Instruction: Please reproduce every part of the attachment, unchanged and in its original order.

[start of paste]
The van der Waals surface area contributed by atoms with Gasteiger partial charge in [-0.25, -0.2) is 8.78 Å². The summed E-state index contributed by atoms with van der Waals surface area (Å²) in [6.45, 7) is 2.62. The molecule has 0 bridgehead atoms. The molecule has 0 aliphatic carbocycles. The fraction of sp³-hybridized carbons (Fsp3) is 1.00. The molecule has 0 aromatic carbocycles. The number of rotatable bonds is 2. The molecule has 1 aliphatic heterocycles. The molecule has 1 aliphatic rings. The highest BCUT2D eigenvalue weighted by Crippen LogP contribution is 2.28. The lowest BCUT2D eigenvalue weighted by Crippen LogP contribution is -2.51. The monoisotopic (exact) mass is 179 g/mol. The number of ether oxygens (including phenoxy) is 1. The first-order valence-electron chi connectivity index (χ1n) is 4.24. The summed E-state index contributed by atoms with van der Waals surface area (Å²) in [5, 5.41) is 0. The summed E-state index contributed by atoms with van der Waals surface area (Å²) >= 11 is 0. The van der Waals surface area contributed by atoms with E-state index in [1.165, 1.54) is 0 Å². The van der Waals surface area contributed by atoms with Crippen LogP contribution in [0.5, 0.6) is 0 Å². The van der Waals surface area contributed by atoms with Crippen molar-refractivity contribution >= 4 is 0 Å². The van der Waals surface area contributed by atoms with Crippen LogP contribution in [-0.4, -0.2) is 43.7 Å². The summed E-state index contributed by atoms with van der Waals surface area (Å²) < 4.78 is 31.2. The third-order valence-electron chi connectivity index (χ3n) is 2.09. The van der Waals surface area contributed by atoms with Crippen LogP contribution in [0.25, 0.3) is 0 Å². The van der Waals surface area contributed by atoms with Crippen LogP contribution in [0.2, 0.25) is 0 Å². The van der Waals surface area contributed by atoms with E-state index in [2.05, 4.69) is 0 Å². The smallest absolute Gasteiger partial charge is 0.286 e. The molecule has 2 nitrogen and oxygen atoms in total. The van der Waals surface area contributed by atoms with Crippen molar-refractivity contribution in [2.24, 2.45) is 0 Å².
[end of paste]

The van der Waals surface area contributed by atoms with Gasteiger partial charge in [-0.25, -0.2) is 8.78 Å². The summed E-state index contributed by atoms with van der Waals surface area (Å²) in [6.45, 7) is 2.62. The molecule has 0 bridgehead atoms. The molecule has 0 aliphatic carbocycles. The fraction of sp³-hybridized carbons (Fsp3) is 1.00. The molecule has 0 aromatic carbocycles. The number of rotatable bonds is 2. The molecule has 1 aliphatic heterocycles. The molecule has 1 aliphatic rings. The highest BCUT2D eigenvalue weighted by Crippen LogP contribution is 2.28. The lowest BCUT2D eigenvalue weighted by Crippen LogP contribution is -2.51. The monoisotopic (exact) mass is 179 g/mol. The number of ether oxygens (including phenoxy) is 1. The first-order valence-electron chi connectivity index (χ1n) is 4.24. The summed E-state index contributed by atoms with van der Waals surface area (Å²) in [5, 5.41) is 0. The summed E-state index contributed by atoms with van der Waals surface area (Å²) >= 11 is 0. The van der Waals surface area contributed by atoms with E-state index in [1.165, 1.54) is 0 Å². The van der Waals surface area contributed by atoms with Crippen LogP contribution in [0.5, 0.6) is 0 Å². The van der Waals surface area contributed by atoms with Crippen molar-refractivity contribution >= 4 is 0 Å². The van der Waals surface area contributed by atoms with Crippen LogP contribution in [-0.4, -0.2) is 43.7 Å². The summed E-state index contributed by atoms with van der Waals surface area (Å²) < 4.78 is 31.2. The third-order valence-electron chi connectivity index (χ3n) is 2.09. The van der Waals surface area contributed by atoms with Crippen LogP contribution in [0.25, 0.3) is 0 Å². The van der Waals surface area contributed by atoms with Crippen LogP contribution in [0.2, 0.25) is 0 Å². The van der Waals surface area contributed by atoms with E-state index in [2.05, 4.69) is 0 Å². The smallest absolute Gasteiger partial charge is 0.286 e. The molecule has 2 nitrogen and oxygen atoms in total. The van der Waals surface area contributed by atoms with Crippen molar-refractivity contribution in [2.24, 2.45) is 0 Å².